This article analyses the connection between social networks, social interactions and out-of-home leisure activity generation in the context of Japanese society. A multilevel structural equation modelling approach is used to account for the hierarchical structure of the data. At the ego-alter (self-other) level, results suggest the existence of a complementary effect between face to face interaction and ICT contact propensity that becomes a substitution effect given increasing distance between egos and alters. Furthermore, a mediating effect by face to face interaction between ICT contact propensity and distance was observed. At the ego (self) level, urbanization level, income, network size and club membership were found to have a direct positive effect on leisure propensity and indirectly on ICT contact propensity, while an extraverted personality was positively associated with higher ICT contact propensity.
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Results from the 2011 Survey on Time Use and Leisure Activities shows that on average, Japanese spend 9% of all their free time explicitly socializing. This figure; however, excludes time spent in hobbies (17%), and sports (7%), or meals (defined as maintenance task), for which no information is provided on companionship).
If ego is in the lower half of the cohort, match includes cohort below; if ego is in the upper half of the cohort, match includes cohort above.
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This study was supported by JSPS KAKENHI Grant No. 23246091 and The University of Tokyo’s Excellent Graduate Schools (EGS) Support Fund for Young Researchers Grant No. T10027. All spatial data used for the analysis presented in this article were provided by the Center for Spatial Information Science of The University of Tokyo. CSIS joint research No. 479.
Conflict of interest
On behalf of all authors, the corresponding author states that there is no conflict of interest.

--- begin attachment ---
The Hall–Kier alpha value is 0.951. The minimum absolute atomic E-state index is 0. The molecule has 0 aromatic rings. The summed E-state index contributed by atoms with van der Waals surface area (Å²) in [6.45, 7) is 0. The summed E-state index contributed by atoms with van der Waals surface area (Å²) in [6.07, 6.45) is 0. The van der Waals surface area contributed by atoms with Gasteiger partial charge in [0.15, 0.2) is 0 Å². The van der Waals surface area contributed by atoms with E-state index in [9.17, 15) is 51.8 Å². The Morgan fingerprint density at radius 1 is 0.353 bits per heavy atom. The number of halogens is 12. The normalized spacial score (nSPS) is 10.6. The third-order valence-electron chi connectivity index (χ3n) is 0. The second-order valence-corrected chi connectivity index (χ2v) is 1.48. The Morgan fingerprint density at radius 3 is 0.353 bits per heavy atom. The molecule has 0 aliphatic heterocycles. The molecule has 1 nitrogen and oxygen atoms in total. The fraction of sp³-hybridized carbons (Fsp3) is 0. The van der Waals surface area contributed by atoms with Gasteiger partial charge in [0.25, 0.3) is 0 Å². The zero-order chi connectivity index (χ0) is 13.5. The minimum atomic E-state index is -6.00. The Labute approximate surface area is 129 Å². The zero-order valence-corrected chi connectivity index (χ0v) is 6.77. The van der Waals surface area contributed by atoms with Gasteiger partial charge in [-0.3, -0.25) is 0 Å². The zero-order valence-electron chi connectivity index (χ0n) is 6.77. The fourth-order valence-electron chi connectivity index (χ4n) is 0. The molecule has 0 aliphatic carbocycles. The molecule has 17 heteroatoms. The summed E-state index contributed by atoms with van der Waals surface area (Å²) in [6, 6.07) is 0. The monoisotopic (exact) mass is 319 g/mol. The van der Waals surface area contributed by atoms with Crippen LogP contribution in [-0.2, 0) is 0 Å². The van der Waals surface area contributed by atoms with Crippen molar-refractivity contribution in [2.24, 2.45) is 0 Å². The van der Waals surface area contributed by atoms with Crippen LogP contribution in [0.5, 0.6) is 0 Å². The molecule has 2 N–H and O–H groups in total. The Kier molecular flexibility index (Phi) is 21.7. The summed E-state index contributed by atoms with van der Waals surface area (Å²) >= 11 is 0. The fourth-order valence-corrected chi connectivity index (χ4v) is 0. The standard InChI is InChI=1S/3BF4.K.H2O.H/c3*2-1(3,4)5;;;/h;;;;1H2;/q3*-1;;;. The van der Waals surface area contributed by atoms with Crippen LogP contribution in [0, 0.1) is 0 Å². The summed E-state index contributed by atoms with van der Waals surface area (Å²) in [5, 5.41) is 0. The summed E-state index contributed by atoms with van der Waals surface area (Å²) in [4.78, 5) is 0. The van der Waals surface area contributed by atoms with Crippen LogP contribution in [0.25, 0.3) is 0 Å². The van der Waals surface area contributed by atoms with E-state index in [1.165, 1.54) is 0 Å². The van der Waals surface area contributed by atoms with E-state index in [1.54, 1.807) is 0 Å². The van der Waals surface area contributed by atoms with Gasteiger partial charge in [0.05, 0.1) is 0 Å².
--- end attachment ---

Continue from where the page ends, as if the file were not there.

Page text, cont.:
Appendix: Built environment sensitivity analysis
Appendix: Built environment sensitivity analysis
A sensitivity analysis on the effect of the built environment was conducted in order to evaluate possible modifiable areal unit problem (MAUP) effects. Although given the way the urbanization level variable was estimated, zoning and scale problems are to some extent controlled for, the optimal scale of analysis is in practice not known. Similar to Guo et al. (2010) Radial network neighbourhoods were operationalized. In addition, a fourth scale of analysis is used where a weight is assigned to surroundings areas as a function of distance from each unit centroid via a kernel density function, so that closer locations are given more importance than more distant ones (See Fig. 6).
As shown in Table 7, results are rather stable. At all scales, the direction of the effect is consistent, although the precision of the estimates differ by analysis scale, with the fourth scale having somewhat low t-statistic, suggesting some sensitivity to the analysis unit used.
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Parady, G., Katayama, G., Yamazaki, H. et al. Analysis of social networks, social interactions, and out-of-home leisure activity generation: Evidence from Japan. Transportation 46, 537–562 (2019). https://doi.org/10.1007/s11116-018-9873-8
- Social networks
- Leisure activity generation
- Social interaction
- Information and communication technologies
- Multilevel modelling